ATM use hits 15-year low: Craig James

ATM use hits 15-year low: Craig James
ATM use hits 15-year low: Craig James

GUEST OBSERVER

Cash is no longer king. Well, certainly the physical version of cash is out of favour with Aussie consumers with more using cards for all variety of transactions.

The number of withdrawals from ATMs has hit a 15-year low while cash-out transactions with debit cards are falling at the fastest annual rate on record. Use of both credit and debit cards is soaring with more people using the cards for small purchases.

Aussie consumers aren’t short of funds on their credit cards. But only a third of credit card limits are being used on average and around 60 per cent of people pay off their credit card debt each month.

Credit cards are also being used more often – in fact smoothed transactions per account each month are at 13-year highs. No doubt the versatility of ‘tap and go’ has caused people to use cards more often for smaller transactions but credit card debt is still falling compared with a year ago at a time when wages are up near 2 percent.

Click to enlarge

ATM use hits 15-year low: Craig James

In southern and eastern capital cities the petrol discounting cycle has lengthened. It now takes around a month for pump prices to ease from the cycle highs to the low point in the cycle. So motorists have fewer opportunities to fill up at the lows. Given that the gross retail margin is now averaging around 13 cents a litre, up from 10 cents a litre five years ago, it is even more important for motorists to shop around for the best prices. Adelaide motorists are getting the best deals at present with pump prices near $1.14 a litre.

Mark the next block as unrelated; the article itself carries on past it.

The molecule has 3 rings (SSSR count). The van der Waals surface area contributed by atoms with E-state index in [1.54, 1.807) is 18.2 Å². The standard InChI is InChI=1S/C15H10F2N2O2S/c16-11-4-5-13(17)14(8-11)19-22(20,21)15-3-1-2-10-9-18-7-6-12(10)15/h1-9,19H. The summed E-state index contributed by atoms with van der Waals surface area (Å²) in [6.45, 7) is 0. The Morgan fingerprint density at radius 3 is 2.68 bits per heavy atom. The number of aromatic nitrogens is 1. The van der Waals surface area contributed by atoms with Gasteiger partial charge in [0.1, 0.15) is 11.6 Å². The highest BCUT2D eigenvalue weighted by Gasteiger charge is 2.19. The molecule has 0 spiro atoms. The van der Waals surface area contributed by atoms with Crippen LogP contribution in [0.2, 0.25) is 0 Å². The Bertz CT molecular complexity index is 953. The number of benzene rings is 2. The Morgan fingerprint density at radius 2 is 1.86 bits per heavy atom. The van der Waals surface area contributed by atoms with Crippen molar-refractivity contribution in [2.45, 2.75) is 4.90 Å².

What do the figures show?

Petrol prices

Due to a holiday in Canberra, the Australian Institute of Petroleum will release the weekly retail price report on Tuesday. The national average petrol price has eased 6.5 cents from recent highs.

The national average wholesale (terminal gate) unleaded petrol price stands at 114.7 cents a litre, down by 1.0 cent a litre over the week.The wholesale price has fallen 4.6 cents a litre from recent highs. The terminal gate diesel price stands at 114.9 cents a litre, down by 0.5 cents a litre over the previous week.

Last week the key Singapore gasoline price fell by US65 cents or 1.0 percent to a 3-month low of US$64.20 a barrel. In Australian dollar terms the Singapore gasoline price fell by 41 cents a barrel or 0.5 percent to a 3-month low of $85.35 a barrel or 53.7 cents a litre.

MotorMouth records the following retail prices for capital cities today: Sydney 121.2c; Melbourne 137.4c; Brisbane 120.1c; Adelaide 114.1c; Perth 122.1c; Canberra 138.3c; Darwin 138.5c; Hobart 141.6c.

Credit & debit card lending:

The average credit card balance recorded a seasonal decline of $84.00 to $3,083.30 in January. Compared with a year ago, the average credit card balance was down by 0.4 percent. In smoothed terms (12 month average) the average balance was down by 1.3 percent.